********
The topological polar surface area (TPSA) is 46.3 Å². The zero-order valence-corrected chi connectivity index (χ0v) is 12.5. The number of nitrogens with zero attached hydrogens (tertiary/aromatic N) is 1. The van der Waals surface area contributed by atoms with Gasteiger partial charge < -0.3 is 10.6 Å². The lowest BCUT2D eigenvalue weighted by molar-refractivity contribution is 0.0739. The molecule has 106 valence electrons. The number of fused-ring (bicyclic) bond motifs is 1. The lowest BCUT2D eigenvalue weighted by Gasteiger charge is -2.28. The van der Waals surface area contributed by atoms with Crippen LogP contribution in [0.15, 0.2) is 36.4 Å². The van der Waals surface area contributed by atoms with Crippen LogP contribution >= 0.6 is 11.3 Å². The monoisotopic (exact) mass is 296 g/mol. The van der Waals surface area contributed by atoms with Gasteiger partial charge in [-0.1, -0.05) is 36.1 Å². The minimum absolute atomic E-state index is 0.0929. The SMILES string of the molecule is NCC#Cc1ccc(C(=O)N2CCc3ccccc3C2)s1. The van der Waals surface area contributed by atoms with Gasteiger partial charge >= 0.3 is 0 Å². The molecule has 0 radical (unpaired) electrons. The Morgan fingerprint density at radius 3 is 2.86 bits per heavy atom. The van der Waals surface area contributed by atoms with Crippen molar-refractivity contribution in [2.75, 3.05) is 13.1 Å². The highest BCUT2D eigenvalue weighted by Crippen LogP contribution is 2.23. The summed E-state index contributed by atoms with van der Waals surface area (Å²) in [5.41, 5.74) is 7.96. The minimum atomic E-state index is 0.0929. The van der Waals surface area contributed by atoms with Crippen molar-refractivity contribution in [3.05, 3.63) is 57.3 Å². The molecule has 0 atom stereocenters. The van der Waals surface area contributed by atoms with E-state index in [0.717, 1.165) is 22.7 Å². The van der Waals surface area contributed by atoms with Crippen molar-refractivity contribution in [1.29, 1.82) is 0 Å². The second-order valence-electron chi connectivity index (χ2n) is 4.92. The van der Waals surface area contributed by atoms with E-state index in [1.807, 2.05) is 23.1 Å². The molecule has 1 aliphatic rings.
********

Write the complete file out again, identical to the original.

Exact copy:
The topological polar surface area (TPSA) is 46.3 Å². The zero-order valence-corrected chi connectivity index (χ0v) is 12.5. The number of nitrogens with zero attached hydrogens (tertiary/aromatic N) is 1. The van der Waals surface area contributed by atoms with Gasteiger partial charge < -0.3 is 10.6 Å². The lowest BCUT2D eigenvalue weighted by molar-refractivity contribution is 0.0739. The molecule has 106 valence electrons. The number of fused-ring (bicyclic) bond motifs is 1. The lowest BCUT2D eigenvalue weighted by Gasteiger charge is -2.28. The van der Waals surface area contributed by atoms with Crippen LogP contribution in [0.15, 0.2) is 36.4 Å². The van der Waals surface area contributed by atoms with Crippen LogP contribution >= 0.6 is 11.3 Å². The monoisotopic (exact) mass is 296 g/mol. The van der Waals surface area contributed by atoms with Gasteiger partial charge in [-0.1, -0.05) is 36.1 Å². The minimum absolute atomic E-state index is 0.0929. The SMILES string of the molecule is NCC#Cc1ccc(C(=O)N2CCc3ccccc3C2)s1. The van der Waals surface area contributed by atoms with Gasteiger partial charge >= 0.3 is 0 Å². The molecule has 0 radical (unpaired) electrons. The Morgan fingerprint density at radius 3 is 2.86 bits per heavy atom. The van der Waals surface area contributed by atoms with Crippen molar-refractivity contribution in [2.75, 3.05) is 13.1 Å². The highest BCUT2D eigenvalue weighted by Crippen LogP contribution is 2.23. The summed E-state index contributed by atoms with van der Waals surface area (Å²) in [5.41, 5.74) is 7.96. The minimum atomic E-state index is 0.0929. The van der Waals surface area contributed by atoms with Crippen molar-refractivity contribution in [3.05, 3.63) is 57.3 Å². The molecule has 0 atom stereocenters. The van der Waals surface area contributed by atoms with E-state index in [0.717, 1.165) is 22.7 Å². The van der Waals surface area contributed by atoms with Crippen molar-refractivity contribution in [1.29, 1.82) is 0 Å². The second-order valence-electron chi connectivity index (χ2n) is 4.92. The van der Waals surface area contributed by atoms with E-state index in [1.807, 2.05) is 23.1 Å². The molecule has 1 aliphatic rings.